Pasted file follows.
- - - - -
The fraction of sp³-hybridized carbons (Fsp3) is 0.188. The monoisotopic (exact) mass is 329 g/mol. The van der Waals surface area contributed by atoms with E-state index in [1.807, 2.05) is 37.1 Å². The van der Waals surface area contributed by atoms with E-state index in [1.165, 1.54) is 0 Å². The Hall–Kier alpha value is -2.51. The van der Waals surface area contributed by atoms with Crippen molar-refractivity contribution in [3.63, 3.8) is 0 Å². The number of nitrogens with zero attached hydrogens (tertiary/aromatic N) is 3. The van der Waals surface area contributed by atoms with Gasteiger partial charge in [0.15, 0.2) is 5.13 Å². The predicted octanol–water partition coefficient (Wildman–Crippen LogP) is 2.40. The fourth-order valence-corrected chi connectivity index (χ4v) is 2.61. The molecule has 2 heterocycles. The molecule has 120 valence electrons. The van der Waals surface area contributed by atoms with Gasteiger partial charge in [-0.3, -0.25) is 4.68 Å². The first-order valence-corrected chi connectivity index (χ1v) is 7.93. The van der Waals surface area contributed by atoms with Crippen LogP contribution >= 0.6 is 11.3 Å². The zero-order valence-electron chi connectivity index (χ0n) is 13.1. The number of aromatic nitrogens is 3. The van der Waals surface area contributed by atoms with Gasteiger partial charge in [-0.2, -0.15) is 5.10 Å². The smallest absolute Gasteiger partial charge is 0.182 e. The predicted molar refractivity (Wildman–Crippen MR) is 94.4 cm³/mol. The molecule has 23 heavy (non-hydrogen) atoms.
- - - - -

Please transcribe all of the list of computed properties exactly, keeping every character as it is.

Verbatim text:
The fraction of sp³-hybridized carbons (Fsp3) is 0.188. The monoisotopic (exact) mass is 329 g/mol. The van der Waals surface area contributed by atoms with E-state index in [1.807, 2.05) is 37.1 Å². The van der Waals surface area contributed by atoms with E-state index in [1.165, 1.54) is 0 Å². The Hall–Kier alpha value is -2.51. The van der Waals surface area contributed by atoms with Crippen molar-refractivity contribution in [3.63, 3.8) is 0 Å². The number of nitrogens with zero attached hydrogens (tertiary/aromatic N) is 3. The van der Waals surface area contributed by atoms with Gasteiger partial charge in [0.15, 0.2) is 5.13 Å². The predicted octanol–water partition coefficient (Wildman–Crippen LogP) is 2.40. The fourth-order valence-corrected chi connectivity index (χ4v) is 2.61. The molecule has 2 heterocycles. The molecule has 120 valence electrons. The van der Waals surface area contributed by atoms with Gasteiger partial charge in [-0.3, -0.25) is 4.68 Å². The first-order valence-corrected chi connectivity index (χ1v) is 7.93. The van der Waals surface area contributed by atoms with Crippen LogP contribution >= 0.6 is 11.3 Å². The zero-order valence-electron chi connectivity index (χ0n) is 13.1. The number of aromatic nitrogens is 3. The van der Waals surface area contributed by atoms with Gasteiger partial charge in [-0.2, -0.15) is 5.10 Å². The smallest absolute Gasteiger partial charge is 0.182 e. The predicted molar refractivity (Wildman–Crippen MR) is 94.4 cm³/mol. The molecule has 23 heavy (non-hydrogen) atoms.